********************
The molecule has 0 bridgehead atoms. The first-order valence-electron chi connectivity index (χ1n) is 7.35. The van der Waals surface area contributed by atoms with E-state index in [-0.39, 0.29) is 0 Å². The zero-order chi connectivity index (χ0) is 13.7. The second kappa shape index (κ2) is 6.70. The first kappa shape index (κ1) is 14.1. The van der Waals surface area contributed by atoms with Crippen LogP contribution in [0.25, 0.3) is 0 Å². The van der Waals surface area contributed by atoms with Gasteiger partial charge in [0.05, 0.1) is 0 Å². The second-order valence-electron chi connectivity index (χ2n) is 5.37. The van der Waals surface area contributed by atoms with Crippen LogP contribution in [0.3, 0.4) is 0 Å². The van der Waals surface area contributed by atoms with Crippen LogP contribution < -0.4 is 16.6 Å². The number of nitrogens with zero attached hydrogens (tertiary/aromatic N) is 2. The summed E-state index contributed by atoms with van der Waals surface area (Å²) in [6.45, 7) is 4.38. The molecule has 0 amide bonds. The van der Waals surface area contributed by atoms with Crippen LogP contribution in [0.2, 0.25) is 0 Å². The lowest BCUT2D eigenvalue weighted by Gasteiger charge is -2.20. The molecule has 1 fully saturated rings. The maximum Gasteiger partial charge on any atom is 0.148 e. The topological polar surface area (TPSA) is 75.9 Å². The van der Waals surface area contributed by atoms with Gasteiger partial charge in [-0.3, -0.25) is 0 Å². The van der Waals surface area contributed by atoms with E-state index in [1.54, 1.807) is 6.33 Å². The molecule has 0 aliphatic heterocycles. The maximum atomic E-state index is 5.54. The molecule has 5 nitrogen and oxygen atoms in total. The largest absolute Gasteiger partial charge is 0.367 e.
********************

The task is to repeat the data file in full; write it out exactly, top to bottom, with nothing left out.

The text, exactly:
The molecule has 0 bridgehead atoms. The first-order valence-electron chi connectivity index (χ1n) is 7.35. The van der Waals surface area contributed by atoms with E-state index in [-0.39, 0.29) is 0 Å². The zero-order chi connectivity index (χ0) is 13.7. The second kappa shape index (κ2) is 6.70. The first kappa shape index (κ1) is 14.1. The van der Waals surface area contributed by atoms with Crippen LogP contribution in [0.25, 0.3) is 0 Å². The van der Waals surface area contributed by atoms with Gasteiger partial charge in [0.05, 0.1) is 0 Å². The second-order valence-electron chi connectivity index (χ2n) is 5.37. The van der Waals surface area contributed by atoms with Crippen LogP contribution in [0.3, 0.4) is 0 Å². The van der Waals surface area contributed by atoms with Crippen LogP contribution < -0.4 is 16.6 Å². The number of nitrogens with zero attached hydrogens (tertiary/aromatic N) is 2. The summed E-state index contributed by atoms with van der Waals surface area (Å²) in [6.45, 7) is 4.38. The molecule has 0 amide bonds. The van der Waals surface area contributed by atoms with Crippen LogP contribution in [0.2, 0.25) is 0 Å². The lowest BCUT2D eigenvalue weighted by Gasteiger charge is -2.20. The molecule has 1 fully saturated rings. The maximum Gasteiger partial charge on any atom is 0.148 e. The topological polar surface area (TPSA) is 75.9 Å². The van der Waals surface area contributed by atoms with Gasteiger partial charge in [-0.3, -0.25) is 0 Å². The van der Waals surface area contributed by atoms with E-state index in [1.54, 1.807) is 6.33 Å². The molecule has 0 aliphatic heterocycles. The maximum atomic E-state index is 5.54. The molecule has 5 nitrogen and oxygen atoms in total. The largest absolute Gasteiger partial charge is 0.367 e.